by James Zjalic
The subject of authentication is important across the entire digital forensic field and we as examiners have various weapons at our disposal in which to defend against the onslaught of manipulators, liars and charlatans. Authentication is frequently amongst the first steps in creating a robust chain of custody for evidence received and can also be an investigation in and of itself. In no field is this more evident than that of audio forensics, where the ubiquitous rise in consumer audio software has caused the proliferation of attempts at the removal or editing of digital evidence.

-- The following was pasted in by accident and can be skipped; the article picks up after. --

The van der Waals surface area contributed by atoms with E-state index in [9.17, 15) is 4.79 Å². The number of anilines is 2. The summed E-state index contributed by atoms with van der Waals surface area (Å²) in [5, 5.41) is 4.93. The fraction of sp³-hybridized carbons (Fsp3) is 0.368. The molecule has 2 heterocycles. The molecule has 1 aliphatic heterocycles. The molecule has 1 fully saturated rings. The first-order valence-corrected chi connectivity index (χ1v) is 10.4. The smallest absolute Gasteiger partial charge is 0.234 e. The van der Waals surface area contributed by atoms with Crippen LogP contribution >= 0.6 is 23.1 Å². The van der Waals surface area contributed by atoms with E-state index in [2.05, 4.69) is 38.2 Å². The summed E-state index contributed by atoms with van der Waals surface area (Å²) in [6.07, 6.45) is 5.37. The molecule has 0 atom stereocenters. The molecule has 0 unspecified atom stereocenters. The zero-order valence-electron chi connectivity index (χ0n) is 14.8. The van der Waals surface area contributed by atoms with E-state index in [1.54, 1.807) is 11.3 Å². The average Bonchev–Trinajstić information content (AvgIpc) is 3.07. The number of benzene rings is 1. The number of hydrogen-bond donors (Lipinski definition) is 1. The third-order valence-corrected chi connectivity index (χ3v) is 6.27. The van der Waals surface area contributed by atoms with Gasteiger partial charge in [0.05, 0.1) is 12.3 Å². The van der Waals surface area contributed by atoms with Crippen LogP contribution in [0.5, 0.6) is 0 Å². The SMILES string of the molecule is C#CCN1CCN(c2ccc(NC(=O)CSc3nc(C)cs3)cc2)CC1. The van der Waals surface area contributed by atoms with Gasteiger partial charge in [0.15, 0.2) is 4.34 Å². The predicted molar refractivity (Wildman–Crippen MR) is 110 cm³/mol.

There are various techniques within audio forensics to authenticate a recording and many are borrowed from areas such as computer and image forensics. One method that is individual to audio forensics is that of ENF or Electric Network Frequency, or as sound engineers like to refer to it: ‘hum’.